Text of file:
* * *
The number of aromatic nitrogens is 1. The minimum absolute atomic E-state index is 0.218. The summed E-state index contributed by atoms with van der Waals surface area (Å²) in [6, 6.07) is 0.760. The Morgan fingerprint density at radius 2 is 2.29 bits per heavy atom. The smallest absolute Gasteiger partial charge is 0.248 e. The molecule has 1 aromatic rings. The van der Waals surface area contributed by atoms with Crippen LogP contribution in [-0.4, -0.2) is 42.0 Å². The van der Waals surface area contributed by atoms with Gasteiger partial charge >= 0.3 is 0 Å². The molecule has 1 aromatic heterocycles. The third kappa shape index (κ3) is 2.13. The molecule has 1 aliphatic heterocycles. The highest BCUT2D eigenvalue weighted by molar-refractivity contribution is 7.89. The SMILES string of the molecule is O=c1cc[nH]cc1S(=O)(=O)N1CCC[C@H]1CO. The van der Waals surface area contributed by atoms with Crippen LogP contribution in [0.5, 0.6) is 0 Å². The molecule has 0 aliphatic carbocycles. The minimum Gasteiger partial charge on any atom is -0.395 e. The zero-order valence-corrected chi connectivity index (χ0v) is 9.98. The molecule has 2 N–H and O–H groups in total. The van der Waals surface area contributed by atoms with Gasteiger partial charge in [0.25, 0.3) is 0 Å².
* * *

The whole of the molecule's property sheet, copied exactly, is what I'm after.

The number of aromatic nitrogens is 1. The minimum absolute atomic E-state index is 0.218. The summed E-state index contributed by atoms with van der Waals surface area (Å²) in [6, 6.07) is 0.760. The Morgan fingerprint density at radius 2 is 2.29 bits per heavy atom. The smallest absolute Gasteiger partial charge is 0.248 e. The molecule has 1 aromatic rings. The van der Waals surface area contributed by atoms with Crippen LogP contribution in [-0.4, -0.2) is 42.0 Å². The van der Waals surface area contributed by atoms with Gasteiger partial charge >= 0.3 is 0 Å². The molecule has 1 aromatic heterocycles. The third kappa shape index (κ3) is 2.13. The molecule has 1 aliphatic heterocycles. The highest BCUT2D eigenvalue weighted by molar-refractivity contribution is 7.89. The SMILES string of the molecule is O=c1cc[nH]cc1S(=O)(=O)N1CCC[C@H]1CO. The van der Waals surface area contributed by atoms with Crippen LogP contribution in [0.5, 0.6) is 0 Å². The molecule has 0 aliphatic carbocycles. The minimum Gasteiger partial charge on any atom is -0.395 e. The zero-order valence-corrected chi connectivity index (χ0v) is 9.98. The molecule has 2 N–H and O–H groups in total. The van der Waals surface area contributed by atoms with Gasteiger partial charge in [0.25, 0.3) is 0 Å².